FAQs

Below you will find frequently asked questions about the exhibition.

What are the opening hours?

Tuesday to Friday:
From 10 am to 7 pm.

 

Saturdays and Sundays:
From 9 am to 7 pm.

 

Mondays: closed.

How can I reserve a ticket to visit the exhibition?

You can get your tickets here.

How long will it take to see the exhibition?

We recommend a minimum of 50-60 minutes, although you can stay as long as you like (until closing time).

Is the exhibition accessible to people with reduced mobility?

Yes, the premises have access for people with reduced mobility, so the exhibition is fully accessible.

Can I take photographs during my visit to Seeing Auschwitz?

Yes, the use of mobile phones and cameras is allowed. However, flash photography and the use of tripods, selfie sticks and other devices that can obstruct the movement and visibility of other visitors are not allowed. If you take photographs, please respect the memory of the victims and share your experience on social media, tagging us and using the official hashtag for the exhibition (#SeeingAuschwitz).

How long will the exhibition be in London?

The exhibition can be visited in London from October 20th until March 25th, 2023.

Are there measures in place to ensure the safety of visitors in light of COVID-19?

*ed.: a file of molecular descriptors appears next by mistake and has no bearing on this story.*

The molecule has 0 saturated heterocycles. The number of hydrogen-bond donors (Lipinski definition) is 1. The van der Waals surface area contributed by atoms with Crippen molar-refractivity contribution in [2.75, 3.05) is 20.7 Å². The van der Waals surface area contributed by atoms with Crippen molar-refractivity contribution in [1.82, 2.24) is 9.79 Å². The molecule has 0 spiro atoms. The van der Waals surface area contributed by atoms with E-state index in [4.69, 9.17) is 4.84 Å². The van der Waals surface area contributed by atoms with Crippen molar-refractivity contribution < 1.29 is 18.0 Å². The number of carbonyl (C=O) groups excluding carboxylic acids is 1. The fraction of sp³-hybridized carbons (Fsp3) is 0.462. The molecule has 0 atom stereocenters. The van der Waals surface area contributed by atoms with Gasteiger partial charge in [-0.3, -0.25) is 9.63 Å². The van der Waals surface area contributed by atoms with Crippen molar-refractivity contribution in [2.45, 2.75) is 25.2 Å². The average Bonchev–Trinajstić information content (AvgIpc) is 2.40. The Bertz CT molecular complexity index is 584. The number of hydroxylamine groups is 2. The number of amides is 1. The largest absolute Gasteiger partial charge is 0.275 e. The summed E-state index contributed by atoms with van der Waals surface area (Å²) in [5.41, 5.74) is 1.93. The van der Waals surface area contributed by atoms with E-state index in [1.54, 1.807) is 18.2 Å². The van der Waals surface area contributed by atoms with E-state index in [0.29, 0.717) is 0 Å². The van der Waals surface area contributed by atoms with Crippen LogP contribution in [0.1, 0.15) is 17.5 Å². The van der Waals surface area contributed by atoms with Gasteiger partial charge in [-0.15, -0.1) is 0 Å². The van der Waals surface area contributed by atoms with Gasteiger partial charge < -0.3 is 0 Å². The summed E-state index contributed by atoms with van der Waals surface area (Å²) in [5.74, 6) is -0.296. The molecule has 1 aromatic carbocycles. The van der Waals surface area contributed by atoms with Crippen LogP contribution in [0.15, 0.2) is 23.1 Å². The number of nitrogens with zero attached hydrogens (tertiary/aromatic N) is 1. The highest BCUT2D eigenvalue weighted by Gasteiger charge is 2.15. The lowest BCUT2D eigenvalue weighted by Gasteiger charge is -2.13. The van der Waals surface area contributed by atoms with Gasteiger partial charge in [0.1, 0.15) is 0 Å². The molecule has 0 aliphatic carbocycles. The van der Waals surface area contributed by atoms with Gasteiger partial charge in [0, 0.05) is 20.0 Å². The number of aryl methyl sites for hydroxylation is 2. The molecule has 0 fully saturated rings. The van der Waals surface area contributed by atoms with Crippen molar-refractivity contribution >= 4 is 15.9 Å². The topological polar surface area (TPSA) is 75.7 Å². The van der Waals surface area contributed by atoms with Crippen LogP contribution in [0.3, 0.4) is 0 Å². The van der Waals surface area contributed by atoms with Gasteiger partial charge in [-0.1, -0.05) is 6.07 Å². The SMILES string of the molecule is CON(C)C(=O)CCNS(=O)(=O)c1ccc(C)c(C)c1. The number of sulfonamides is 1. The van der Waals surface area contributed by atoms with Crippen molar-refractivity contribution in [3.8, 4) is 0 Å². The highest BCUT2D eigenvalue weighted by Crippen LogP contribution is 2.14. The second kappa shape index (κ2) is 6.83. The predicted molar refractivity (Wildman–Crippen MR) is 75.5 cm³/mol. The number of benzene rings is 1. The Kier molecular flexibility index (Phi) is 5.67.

The organizers have adopted several measures to ensure the complete safety of every visitor during their visit to Seeing Auschwitz. Contact us for further details.

How can I contact customer service?

Please submit your requests here.

Are there guided visits?

No. The visit to the exhibition includes a free audio guide that will guide you personally and explain the exhibition room by room. You can download it from your mobile phone with a QR code available at the entrance. We recommend that you bring your own headphones and make sure to charge your phone ahead of time.

Is the exhibition suitable for children?

The contents of the exhibition have been developed by a multidisciplinary team of experts in pedagogy, so that each visitor can get the most out of his or her visit to the exhibition and understand the facts presented in it regardless of his or her prior historical knowledge. In fact, many of our visitors are high school students studying World War II as part of their history curriculum.

Likewise, the exhibition has been developed with a deep respect for the victims, as well as for our visitors, so no depiction of gratuitous explicit violence is included. Likewise, great effort has been made to consider the emotional impact that this history may have on our visitors, so that they can safely explore the story, try to understand it better, and make sense of it for themselves.

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Location

Centro Sefarad-Israel
Madrid

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